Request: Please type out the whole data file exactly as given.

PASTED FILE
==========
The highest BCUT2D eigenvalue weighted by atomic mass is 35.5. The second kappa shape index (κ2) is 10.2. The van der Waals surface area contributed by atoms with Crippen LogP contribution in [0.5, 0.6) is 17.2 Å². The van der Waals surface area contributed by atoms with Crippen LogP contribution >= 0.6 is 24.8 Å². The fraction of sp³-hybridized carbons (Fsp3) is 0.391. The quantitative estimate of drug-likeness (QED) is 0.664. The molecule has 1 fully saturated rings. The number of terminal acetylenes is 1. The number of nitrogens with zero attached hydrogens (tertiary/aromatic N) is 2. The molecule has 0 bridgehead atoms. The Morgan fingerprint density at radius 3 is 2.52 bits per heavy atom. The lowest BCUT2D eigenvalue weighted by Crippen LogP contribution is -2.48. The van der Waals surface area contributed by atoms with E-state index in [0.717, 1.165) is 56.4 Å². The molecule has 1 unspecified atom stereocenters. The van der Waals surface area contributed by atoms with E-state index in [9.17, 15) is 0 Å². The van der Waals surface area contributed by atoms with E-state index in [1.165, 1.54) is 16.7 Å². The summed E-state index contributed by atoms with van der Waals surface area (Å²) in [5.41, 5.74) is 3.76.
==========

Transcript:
The highest BCUT2D eigenvalue weighted by atomic mass is 35.5. The second kappa shape index (κ2) is 10.2. The van der Waals surface area contributed by atoms with Crippen LogP contribution in [0.5, 0.6) is 17.2 Å². The van der Waals surface area contributed by atoms with Crippen LogP contribution >= 0.6 is 24.8 Å². The fraction of sp³-hybridized carbons (Fsp3) is 0.391. The quantitative estimate of drug-likeness (QED) is 0.664. The molecule has 1 fully saturated rings. The number of terminal acetylenes is 1. The number of nitrogens with zero attached hydrogens (tertiary/aromatic N) is 2. The molecule has 0 bridgehead atoms. The Morgan fingerprint density at radius 3 is 2.52 bits per heavy atom. The lowest BCUT2D eigenvalue weighted by Crippen LogP contribution is -2.48. The van der Waals surface area contributed by atoms with E-state index in [0.717, 1.165) is 56.4 Å². The molecule has 1 unspecified atom stereocenters. The van der Waals surface area contributed by atoms with E-state index in [9.17, 15) is 0 Å². The van der Waals surface area contributed by atoms with E-state index in [1.165, 1.54) is 16.7 Å². The summed E-state index contributed by atoms with van der Waals surface area (Å²) in [5.41, 5.74) is 3.76.